Roaches With a Side of Mice? Health Dept. Says 17% More Eateries Failed Inspection in 2011
These numbers could make you sick.
The tally of restaurants shuttered by city health inspectors jumped more than 17% last year to 1,504 - up from 1,282 in 2010, the Daily News has learned.
The closures are fueled by a new letter grading system, which has also led to skyrocketing restaurant fines.
The Health Department banked $42.3 million in fines last year, nearly $10 million more than in 2010.
Restaurant owners fume that the violations are often trumped up and are eating away at profits.
"I haven't heard of an equivalent reduction in the number of food-borne illnesses as a result of the new system," said Andrew Rigie, executive vice president of the New York State Restaurant Association.
The Bloomberg administration argues that the beefed-up inspections are compelling restaurants to clean up their act.
"The Department of Health will be looking at food-borne illnesses over time, but it is too early to know," agency spokesman John Kelly said.
Kelly noted that many of the shuttered restaurants reopened several days after fixing the cited problems.
Dirty floors and food that's been left out in the open, unprotected from mice and other rodents, topped the list of violations linked to a specific reason, records show.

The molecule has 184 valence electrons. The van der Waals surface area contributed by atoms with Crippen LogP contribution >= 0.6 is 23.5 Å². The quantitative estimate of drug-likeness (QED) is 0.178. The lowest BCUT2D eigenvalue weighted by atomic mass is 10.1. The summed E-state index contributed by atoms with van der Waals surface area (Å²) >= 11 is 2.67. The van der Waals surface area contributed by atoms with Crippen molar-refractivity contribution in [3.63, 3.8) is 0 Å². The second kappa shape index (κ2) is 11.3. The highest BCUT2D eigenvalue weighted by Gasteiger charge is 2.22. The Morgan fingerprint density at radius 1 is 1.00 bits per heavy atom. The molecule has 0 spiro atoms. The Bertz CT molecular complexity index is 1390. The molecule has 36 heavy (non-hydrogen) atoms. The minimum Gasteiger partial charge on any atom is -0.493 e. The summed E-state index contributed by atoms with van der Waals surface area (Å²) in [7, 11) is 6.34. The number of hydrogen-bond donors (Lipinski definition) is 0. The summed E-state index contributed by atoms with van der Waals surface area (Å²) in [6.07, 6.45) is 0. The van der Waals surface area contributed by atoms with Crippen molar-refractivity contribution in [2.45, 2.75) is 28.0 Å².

There was a 35% increase in fines issued for mice discovered around food. The number of fines blamed on mice reached 18,384 during the fiscal year ending June 30, up from 13,657 in 2010.
Under the new system, eateries that don't ace their first tests get reinspected within about a month.
Restaurants can appeal their final score. If the owner appeals, a "Grade Pending" sign must be posted outside until an administrative judge reviews the case, generally in about four weeks.
The increased fines were expected, officials said.
"The agency actually anticipated an increase, because poorer-performing restaurants are now being inspected more quickly," Kelly said. "However, since the inception of the restaurant grading program, restaurants are improving, cycle to cycle."
That's in part due to help from high-priced consultants hired by many big-name restaurants.
"The Health Department has created an entire industry of consultants to help them pass their inspections," said Rigie.
"No one wants to see their customers get sick."
One Brooklyn restaurant owner said she has lost thousands of dollars appealing fines at administrative hearings. Fines range from $200 to $2,000.
"They are putting me out of business," said the owner, who did not want her name used. "How can I afford to pay $2,000 fines in this economy?"
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